March 13, 2007
In a world marred daily by deadly violence, the patient and peaceful struggle of Tibetans for their religious and cultural freedom is a powerful source of inspiration. Despite continued, brutal oppression by Beijing, the Tibetan people and their leaders in exile maintain a heroic commitment to non-violence and dialogue in their fight for fundamental human rights, rights which are the birthright of all human beings.
No one epitomizes the wisdom and power of peace more than my friend, His Holiness the Dalai Lama. Two decades ago, when His Holiness presented his Five Point Peace Plan for Tibet to the Human Rights Caucus that I had the privilege of founding, no other U.S. government body would give him an audience. Twenty years later, his characteristically quiet plea on behalf of his people is heard loud and clear by the President of the United States and government leaders around the globe.
I am proud that Congress will again take the lead in recognizing His Holiness and the ongoing plight of Tibetans, when it presents to him the Congressional Gold Medal in October of this year. The Dalai Lama will join the ranks of other great peace-makers who have received this award, including Pope John Paul II; Elie Wiesel, the conscience of the Holocaust; Nelson Mandela, the hero who conquered Apartheid, and Mother Theresa.
The Dalai Lama has sacrificed greatly in his pursuit of Tibetan freedom. Forced to flee his homeland, he has spent most of his life serving the cause of his people in exile. Yet, his dedication to peace and dialogue remains unwavering.
Through the Sino-Tibetan dialogue, the Dalai Lama has pursued a negotiated solution to the Tibetan issue with the Chinese government. One of our distinguished witnesses today, my friend Lodi Gyari, is the Special Envoy to the talks. I welcome you to the Committee, Lodi, and look forward to hearing your testimony on the status of these important talks.
In five rounds of discussions, His Holiness has made it clear to the Chinese government that, despite their claims to the contrary, he does not seek Tibetan independence, but only genuine autonomy in Tibet's cultural, religious and economic affairs within the context of Chinese sovereignty. Instead of embracing the Dalai Lama's overture for peace, Beijing has resolutely refused to make any concessions to the Tibetans in the five years of the talks. It takes two the tango, and the Tibetans have been dancing alone.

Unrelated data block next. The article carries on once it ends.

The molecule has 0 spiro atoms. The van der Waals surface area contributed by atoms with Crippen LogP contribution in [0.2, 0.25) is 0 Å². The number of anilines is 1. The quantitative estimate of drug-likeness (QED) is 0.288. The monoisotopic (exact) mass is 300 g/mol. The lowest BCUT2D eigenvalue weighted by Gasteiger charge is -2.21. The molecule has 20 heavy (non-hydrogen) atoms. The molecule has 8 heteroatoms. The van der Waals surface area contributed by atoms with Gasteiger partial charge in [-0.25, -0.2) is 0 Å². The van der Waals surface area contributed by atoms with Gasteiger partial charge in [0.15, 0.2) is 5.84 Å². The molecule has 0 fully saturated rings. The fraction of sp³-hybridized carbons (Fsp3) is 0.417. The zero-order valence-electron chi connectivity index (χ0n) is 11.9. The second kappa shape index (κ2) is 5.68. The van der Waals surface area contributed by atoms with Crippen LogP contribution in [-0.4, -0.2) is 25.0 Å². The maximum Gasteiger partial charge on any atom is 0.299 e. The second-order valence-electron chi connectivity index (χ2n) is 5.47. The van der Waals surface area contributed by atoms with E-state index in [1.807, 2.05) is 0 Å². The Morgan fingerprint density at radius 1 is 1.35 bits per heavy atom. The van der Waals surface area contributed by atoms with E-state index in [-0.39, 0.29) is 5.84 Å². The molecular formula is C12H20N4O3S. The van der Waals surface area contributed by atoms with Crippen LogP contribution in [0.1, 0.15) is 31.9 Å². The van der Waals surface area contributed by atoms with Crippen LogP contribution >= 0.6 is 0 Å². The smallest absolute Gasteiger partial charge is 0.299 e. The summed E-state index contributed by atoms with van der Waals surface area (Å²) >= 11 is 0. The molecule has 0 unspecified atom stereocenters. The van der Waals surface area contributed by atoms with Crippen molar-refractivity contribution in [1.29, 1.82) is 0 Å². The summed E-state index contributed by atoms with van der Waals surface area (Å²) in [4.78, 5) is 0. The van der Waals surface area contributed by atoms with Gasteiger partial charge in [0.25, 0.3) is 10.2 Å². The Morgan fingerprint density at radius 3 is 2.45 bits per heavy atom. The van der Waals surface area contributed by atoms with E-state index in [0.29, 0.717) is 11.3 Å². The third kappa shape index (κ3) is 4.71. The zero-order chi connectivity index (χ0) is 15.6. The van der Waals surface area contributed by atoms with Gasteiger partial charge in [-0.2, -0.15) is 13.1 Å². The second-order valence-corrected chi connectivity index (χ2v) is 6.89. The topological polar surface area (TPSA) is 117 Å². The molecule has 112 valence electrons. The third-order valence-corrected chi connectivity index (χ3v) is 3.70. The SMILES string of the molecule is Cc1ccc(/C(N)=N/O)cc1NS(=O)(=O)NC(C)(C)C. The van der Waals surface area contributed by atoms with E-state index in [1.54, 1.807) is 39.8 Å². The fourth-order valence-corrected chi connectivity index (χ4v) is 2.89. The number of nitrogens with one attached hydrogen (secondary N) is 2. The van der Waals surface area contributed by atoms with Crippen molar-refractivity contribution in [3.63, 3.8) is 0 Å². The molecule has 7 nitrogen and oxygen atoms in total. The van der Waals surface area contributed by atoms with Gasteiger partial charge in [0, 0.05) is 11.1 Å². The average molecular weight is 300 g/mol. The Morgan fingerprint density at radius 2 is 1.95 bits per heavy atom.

Meanwhile, the human rights situation in Tibet has declined precipitously. The Tibet section of the just-released State Department human rights report states that in 2006 Chinese 'authorities continued to commit serious human rights abuses, including torture, arbitrary arrest and detention, house arrest and surveillance of dissidents, and arbitrary restrictions on free movement.'
It is important to continue to draw attention to this matter, lest the world forget. I am pleased that my dear friend, the distinguished and world-renowned actor Mr. Richard Gere ' a longtime friend to Tibetans and a tireless supporter of Tibetan human rights ' is here to give our Committee his views on the current human rights situation in Tibet.
Beijing must understand that the stalemate in the Tibetan talks is not in China's own interests. With each day that the Chinese government refuses to enter into serious dialogue over the issue of Tibet and fails to take tangible steps to provide true autonomy to the Tibetan people within the borders of the People's Republic of China, the stain on the moral authority of China grows broader and deeper.
China's remarkable economic development over the last three decades has brought material betterment to millions within the People's Republic of China, and it thrust China onto the global stage as an emerging world power. But Beijing must understand that it will take more than spaceships and skyscrapers for the international community to recognize it as a global leader worthy of great power status.
China must meet the good faith efforts of His Holiness the Dalai Lama and his envoys with good faith of its own. China states that it is a country dedicated to peace as it develops and strengthens. Proof of its 'peaceful rise' must first come from within its own borders.
Our own government, the U.S. government, has a moral responsibility to promote the peaceful resolution of the problem of Tibet on terms that are mutually acceptable to the Tibetan people and to the Chinese government. Through the Tibet Policy Act of 2002, which I had the privilege to author, it is the law of this land that the United States work to preserve the cultural identity of Tibetans.
I look forward to hearing from our distinguished witness, Under Secretary of State for Democracy and Global Affairs Paula Dobriansky, on our government's efforts to encourage and support this critically important dialogue that we hope will one day soon allow His Holiness to return to his Tibet and bring peace to a people who have suffered far too long.
(www.tibet.net is the official website of the Central Tibetan Administration of His Holiness the Dalai Lama.)